Ever since, I’ve been talking up Soulja Boy as perhaps the most powerful success story we have so far of someone who taped the power of grassroots convergence to break into the commercial mainstream. Check out for example some of my comments about the phenomenon during my keynote address at our recent media literacy conference, organized by Home Inc., which were posted by Bill Densmore

One of the students on the project –xiaochang li– wrote up her perspectives on “Crank Dat” and what she calls “Hustling 2.0″ for the Convergence Culture Consortium blog and I wanted to pass this along to my readers. Next time, I will share her thoughts about how Soulja Boy’s most recent music video might be seen as a textbook illustration for how convergence culture works.

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Growing Up in the 1930s: How Media Changes Our Relations to the Past

I like to tell people that I grew up in the 1930s and 1940s.

Stop! Before you update my Wikipedia entry, please note that I am speaking metaphorically and not literally. Despite my gray beard and despite how I feel on some Monday mornings, I’m not really that old! I was born in 1958! But a number of things happened in my mid-childhood which utterly fixated my fantasy life on the mid-20th century.

For one thing, when my grandmother died, I was helping my parents go through her old house and we found a trunk in her basement crammed with 1940s Life magazines (along with a range of other publications of the era). As a kid, I would spend hours going through the magazines, looking with fascination at pictures of Jitterbug contests, reading articles about the Blitzkrieg, or most interestingly, looking at old advertisements and wondering what archaic candybars had tasted like. The magazine covered everything — from the most important political and military events of the era to the most mundane aspects of everyday life and taught me to see social and cultural history as the essential backdrop against which to make sense of the big events that dominate our history classes. I would grill everyone older than myself about the world of their childhood, trying to find out what it was really like to live in the past.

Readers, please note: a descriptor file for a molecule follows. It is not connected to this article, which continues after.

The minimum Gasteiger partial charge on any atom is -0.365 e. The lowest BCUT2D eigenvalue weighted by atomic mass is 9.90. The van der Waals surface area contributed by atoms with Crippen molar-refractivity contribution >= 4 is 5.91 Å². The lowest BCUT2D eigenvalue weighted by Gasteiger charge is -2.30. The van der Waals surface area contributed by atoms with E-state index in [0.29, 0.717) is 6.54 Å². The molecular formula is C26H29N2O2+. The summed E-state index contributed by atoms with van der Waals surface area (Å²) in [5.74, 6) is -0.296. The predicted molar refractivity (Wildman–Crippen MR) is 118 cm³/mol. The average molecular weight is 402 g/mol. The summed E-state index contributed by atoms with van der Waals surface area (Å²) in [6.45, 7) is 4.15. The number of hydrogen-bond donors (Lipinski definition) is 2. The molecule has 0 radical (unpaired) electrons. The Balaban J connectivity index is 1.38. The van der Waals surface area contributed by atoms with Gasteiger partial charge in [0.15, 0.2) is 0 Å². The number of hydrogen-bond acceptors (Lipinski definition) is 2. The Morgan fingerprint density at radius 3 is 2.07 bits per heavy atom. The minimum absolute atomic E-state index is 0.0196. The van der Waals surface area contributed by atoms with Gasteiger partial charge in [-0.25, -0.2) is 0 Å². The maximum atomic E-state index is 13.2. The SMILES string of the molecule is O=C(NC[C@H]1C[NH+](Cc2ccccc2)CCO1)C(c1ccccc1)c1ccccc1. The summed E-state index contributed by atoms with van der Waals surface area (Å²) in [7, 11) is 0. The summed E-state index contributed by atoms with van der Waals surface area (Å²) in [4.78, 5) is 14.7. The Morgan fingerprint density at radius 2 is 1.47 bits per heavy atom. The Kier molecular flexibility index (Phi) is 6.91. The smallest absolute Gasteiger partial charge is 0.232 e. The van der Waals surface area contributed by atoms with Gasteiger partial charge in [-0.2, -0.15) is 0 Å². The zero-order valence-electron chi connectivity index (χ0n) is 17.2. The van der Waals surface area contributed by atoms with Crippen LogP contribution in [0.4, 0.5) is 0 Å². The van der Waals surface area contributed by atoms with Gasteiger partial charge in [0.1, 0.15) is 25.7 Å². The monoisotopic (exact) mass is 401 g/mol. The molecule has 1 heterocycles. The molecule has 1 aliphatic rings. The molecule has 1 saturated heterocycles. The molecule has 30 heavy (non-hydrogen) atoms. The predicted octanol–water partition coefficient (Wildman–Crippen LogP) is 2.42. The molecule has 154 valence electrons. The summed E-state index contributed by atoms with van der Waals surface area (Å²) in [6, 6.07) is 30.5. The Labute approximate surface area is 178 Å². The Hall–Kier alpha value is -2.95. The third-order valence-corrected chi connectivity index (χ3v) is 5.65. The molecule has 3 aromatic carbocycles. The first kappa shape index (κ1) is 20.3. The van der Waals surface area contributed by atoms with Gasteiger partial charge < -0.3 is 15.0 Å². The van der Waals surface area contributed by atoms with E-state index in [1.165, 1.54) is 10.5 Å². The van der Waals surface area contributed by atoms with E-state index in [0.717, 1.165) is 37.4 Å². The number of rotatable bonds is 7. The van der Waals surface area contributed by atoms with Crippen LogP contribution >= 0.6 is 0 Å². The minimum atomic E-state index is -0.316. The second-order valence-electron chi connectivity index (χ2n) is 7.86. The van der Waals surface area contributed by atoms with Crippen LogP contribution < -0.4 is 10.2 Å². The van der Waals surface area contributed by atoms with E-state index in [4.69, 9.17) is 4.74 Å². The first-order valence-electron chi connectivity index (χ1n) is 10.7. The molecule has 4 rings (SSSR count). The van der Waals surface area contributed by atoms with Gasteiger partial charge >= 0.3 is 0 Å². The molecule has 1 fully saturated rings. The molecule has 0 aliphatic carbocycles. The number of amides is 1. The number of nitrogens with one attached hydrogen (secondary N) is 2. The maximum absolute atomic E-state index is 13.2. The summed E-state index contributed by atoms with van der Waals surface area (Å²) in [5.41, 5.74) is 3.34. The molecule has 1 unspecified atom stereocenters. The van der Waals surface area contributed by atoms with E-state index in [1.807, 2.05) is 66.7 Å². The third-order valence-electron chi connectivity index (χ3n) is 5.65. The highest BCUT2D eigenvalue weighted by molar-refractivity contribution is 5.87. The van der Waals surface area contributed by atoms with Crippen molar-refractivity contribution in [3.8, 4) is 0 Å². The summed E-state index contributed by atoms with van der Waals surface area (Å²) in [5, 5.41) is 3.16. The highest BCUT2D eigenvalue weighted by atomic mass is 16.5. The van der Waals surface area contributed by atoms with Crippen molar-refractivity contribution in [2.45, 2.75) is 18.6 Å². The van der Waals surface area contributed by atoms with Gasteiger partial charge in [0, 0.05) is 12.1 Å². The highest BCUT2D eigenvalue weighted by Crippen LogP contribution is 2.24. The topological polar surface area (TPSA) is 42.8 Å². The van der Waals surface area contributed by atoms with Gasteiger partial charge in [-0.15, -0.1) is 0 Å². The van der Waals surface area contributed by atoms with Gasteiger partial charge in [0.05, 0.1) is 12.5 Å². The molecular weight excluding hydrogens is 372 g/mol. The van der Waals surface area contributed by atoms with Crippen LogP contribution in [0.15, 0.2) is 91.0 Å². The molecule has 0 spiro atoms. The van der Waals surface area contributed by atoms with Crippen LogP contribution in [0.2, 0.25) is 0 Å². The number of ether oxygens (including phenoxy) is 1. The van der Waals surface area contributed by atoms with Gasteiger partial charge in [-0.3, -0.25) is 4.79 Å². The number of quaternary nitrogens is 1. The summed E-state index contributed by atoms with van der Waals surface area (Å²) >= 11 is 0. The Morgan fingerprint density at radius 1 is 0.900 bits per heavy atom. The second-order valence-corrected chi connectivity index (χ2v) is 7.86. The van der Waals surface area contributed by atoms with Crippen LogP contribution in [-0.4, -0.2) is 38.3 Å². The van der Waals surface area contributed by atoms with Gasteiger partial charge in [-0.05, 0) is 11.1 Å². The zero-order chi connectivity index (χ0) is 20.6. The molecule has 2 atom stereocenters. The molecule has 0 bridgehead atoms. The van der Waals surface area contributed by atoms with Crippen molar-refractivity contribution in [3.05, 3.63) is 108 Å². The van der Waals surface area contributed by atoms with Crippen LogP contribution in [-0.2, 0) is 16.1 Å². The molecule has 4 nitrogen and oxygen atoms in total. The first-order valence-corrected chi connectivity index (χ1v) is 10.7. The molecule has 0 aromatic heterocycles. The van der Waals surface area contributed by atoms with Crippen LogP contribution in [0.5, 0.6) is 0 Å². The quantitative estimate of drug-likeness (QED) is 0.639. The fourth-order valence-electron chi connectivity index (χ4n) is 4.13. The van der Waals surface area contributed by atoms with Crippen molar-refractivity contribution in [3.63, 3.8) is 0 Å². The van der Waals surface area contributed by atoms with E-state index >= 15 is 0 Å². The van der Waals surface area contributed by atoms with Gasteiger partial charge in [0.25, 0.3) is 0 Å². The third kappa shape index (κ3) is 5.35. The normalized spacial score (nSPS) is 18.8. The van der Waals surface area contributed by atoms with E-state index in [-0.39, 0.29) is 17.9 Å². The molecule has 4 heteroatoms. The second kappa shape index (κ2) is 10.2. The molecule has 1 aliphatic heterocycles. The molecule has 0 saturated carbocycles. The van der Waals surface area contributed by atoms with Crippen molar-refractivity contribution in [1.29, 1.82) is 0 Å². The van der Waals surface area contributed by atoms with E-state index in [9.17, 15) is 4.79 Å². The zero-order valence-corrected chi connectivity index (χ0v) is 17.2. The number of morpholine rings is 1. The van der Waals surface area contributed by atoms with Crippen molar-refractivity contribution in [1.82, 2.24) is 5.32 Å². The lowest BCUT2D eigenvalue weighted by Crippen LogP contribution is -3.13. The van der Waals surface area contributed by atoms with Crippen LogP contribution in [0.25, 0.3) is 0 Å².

Second, I was nearsighted and we didn’t know it until I was deep into elementary school and for that reason, I didn’t really enjoy contemporary movies very much. They were just a big blur for me. I’d get lost in big movie theaters. My mother would send me out to go to the bathroom by myself or to get popcorn and I’d be unable to find my way back to her, wandering through the theater staring at the faces of people and not recognizing anyone. But I loved to watch movies on television, sitting close to the screen, and would from an early age beg to stay up and watch Academy Award Theater to see vintage movies.

Adding to this, there was a children’s show in Atlanta in those days called Tubby and Lester; it’s hosts modeled themselves on Laurel and Hardy; and instead of cartoons, they would show Our Gang, Three Stooges, and silent slapstick comedies, all of which I became passionate about and just as importantly, I developed a mastery over, tracking down every book I could get on old movies, and play acting their adventures in my backyard. In the afternoons, I would race home from school to catch the afternoon creep show screenings of old Universal horror films, read Famous Monsters of Filmland magazine, and practice my monster walks. I got in a knock down fight with my best friend that sent us both to see the Principal over my preference for Bela Lugosi’s Dracula over the then heart-throb Barnabas Collins (Dark Shadows).

My Seventh Grade term paper tried to retell the entire history of the Hollywood movie industry in 10 pages. My father, to his dying day, accused me of having rewritten the same term paper ever since. It became the way he understood what it meant for me to be a media scholar.

Then, there was music. I would beg my parents to play their old 78 records of swing music — especially those of Danny Kaye and the Andrew Sisters — and much preferred these sounds to anything my contemporaries were listening to. I recall with horror when I accidentally cracked a vintage recording of Vaughn Monroe and his Orchestra doing “Ghost Riders in the Sky.”